Stealing a march on winter, UN pre-positions food aid for hungry Afghans

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The United Nations World Food Programme (WFP) has already delivered 23,000 tons of food for nearly 1 million Afghans, some of whom will be cut off from supplies once winter's bitter cold arrives and heavy snows set in.

This represents nearly two-thirds of the 36,000 tons that WFP plans to deliver during the winter, UN Assistance Mission in Afghanistan (UNAMA) spokesperson Nilab Mobarez told a news conference in Kabul, the capital.

Between January and 13 November this year there have been 25 armed attacks against commercial vehicles carrying WFP food, resulting the loss of some 870 tons of food worth about $520,000 - enough to have fed almost 100,000 vulnerable people for one month.

The UN Food and Agriculture Organization (FAO) called for more investment in agriculture throughout Afghanistan. "At the moment investment in agriculture is very little," FAO country representative Tekeste Tekie told the news conference, noting that because of drought this year's harvest was 38 per cent lower than in 2007, which itself was not a good year.

"FAO's message for the donor community and the Government of Afghanistan is that preventing shortages of food in the future requires investing in irrigation and high-yielding crop varieties, to help Afghanistan produce the food that it needs. Although emergency measures for drought and winter-affected farmers are essential, FAO always emphasizes food production for humans as well as animal feed inside the country. And this means more investment in agriculture."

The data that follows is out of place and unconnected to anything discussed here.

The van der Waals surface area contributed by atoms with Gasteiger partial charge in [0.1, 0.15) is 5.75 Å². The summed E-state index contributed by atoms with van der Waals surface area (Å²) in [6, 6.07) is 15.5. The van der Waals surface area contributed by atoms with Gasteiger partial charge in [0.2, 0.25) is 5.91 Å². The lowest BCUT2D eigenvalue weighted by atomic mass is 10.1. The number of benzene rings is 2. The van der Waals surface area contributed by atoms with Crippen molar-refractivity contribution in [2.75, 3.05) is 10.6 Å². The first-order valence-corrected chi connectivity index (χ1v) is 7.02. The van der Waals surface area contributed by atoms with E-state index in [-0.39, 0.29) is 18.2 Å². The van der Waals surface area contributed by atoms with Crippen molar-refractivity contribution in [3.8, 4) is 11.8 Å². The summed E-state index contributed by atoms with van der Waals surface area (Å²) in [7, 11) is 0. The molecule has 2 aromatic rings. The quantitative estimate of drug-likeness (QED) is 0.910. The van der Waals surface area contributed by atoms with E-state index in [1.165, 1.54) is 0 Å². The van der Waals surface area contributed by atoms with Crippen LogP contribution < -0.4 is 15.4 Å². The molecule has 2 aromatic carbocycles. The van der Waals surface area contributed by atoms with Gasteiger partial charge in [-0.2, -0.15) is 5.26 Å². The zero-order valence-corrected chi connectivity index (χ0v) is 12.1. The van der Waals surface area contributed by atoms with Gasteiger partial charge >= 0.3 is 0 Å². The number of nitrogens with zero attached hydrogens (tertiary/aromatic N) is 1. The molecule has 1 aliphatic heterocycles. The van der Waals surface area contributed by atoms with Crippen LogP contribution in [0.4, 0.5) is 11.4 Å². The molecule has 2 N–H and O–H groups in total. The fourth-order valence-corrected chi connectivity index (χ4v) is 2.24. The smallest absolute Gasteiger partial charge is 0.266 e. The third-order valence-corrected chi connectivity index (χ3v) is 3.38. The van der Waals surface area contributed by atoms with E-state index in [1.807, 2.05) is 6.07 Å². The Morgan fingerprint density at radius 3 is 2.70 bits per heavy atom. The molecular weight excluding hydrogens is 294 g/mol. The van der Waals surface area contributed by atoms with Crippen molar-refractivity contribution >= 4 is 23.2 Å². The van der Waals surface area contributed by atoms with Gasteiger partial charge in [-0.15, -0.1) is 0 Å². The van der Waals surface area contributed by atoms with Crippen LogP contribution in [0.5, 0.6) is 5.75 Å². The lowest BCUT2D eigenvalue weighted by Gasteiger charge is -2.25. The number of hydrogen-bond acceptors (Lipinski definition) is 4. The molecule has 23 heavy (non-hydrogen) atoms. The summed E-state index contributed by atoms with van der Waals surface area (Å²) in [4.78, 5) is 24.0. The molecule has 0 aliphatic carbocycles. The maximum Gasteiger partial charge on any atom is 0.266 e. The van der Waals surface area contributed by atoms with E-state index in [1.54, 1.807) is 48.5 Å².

Such investment would also reward farmers who switch to wheat from cultivating opium poppies, the source of heroin, with Afghanistan producing over 90 per cent of the world's supplies of the drug.

"This year I expect that the plantation of wheat is more attractive as the price is very high," Mr. Tekie said. "Even without the current good price of wheat one can show that if we increase yields of wheat and use the irrigation effectively and double it, wheat cultivation can be more profitable than poppy cultivation."

He noted that Afghanistan has potential, with very good land and plenty of rivers and water. "So if we expand irrigation and use certified seeds we can double current yields and minimize the food requirement from outside," he added, referring to quality seeds.

The current supply of certified seed accounts for only 5 per cent of the total annual wheat seed requirement of about 300,000 tons.